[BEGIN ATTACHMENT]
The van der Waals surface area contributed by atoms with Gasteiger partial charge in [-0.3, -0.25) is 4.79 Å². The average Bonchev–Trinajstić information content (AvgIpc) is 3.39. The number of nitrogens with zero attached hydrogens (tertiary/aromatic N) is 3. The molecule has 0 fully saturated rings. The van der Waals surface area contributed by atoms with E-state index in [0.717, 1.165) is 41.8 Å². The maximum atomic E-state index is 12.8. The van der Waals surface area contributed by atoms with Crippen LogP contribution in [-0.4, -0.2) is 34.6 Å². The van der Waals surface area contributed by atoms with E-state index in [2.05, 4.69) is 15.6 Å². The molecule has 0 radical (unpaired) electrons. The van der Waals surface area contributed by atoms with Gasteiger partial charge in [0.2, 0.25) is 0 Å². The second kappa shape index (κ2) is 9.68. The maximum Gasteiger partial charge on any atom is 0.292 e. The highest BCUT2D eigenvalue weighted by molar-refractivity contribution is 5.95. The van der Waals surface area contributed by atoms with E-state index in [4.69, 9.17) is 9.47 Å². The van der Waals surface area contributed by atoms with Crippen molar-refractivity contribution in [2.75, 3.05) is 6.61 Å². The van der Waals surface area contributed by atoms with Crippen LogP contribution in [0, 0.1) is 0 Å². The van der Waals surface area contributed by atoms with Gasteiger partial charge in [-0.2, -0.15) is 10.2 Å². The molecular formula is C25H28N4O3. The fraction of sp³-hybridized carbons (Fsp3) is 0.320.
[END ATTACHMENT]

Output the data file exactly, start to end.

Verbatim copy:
The van der Waals surface area contributed by atoms with Gasteiger partial charge in [-0.3, -0.25) is 4.79 Å². The average Bonchev–Trinajstić information content (AvgIpc) is 3.39. The number of nitrogens with zero attached hydrogens (tertiary/aromatic N) is 3. The molecule has 0 fully saturated rings. The van der Waals surface area contributed by atoms with E-state index in [0.717, 1.165) is 41.8 Å². The maximum atomic E-state index is 12.8. The van der Waals surface area contributed by atoms with Crippen LogP contribution in [-0.4, -0.2) is 34.6 Å². The van der Waals surface area contributed by atoms with E-state index in [2.05, 4.69) is 15.6 Å². The molecule has 0 radical (unpaired) electrons. The van der Waals surface area contributed by atoms with Gasteiger partial charge in [0.2, 0.25) is 0 Å². The second kappa shape index (κ2) is 9.68. The maximum Gasteiger partial charge on any atom is 0.292 e. The highest BCUT2D eigenvalue weighted by molar-refractivity contribution is 5.95. The van der Waals surface area contributed by atoms with E-state index in [4.69, 9.17) is 9.47 Å². The van der Waals surface area contributed by atoms with Crippen molar-refractivity contribution in [2.75, 3.05) is 6.61 Å². The van der Waals surface area contributed by atoms with Crippen LogP contribution in [0, 0.1) is 0 Å². The van der Waals surface area contributed by atoms with Gasteiger partial charge in [-0.2, -0.15) is 10.2 Å². The molecular formula is C25H28N4O3. The fraction of sp³-hybridized carbons (Fsp3) is 0.320.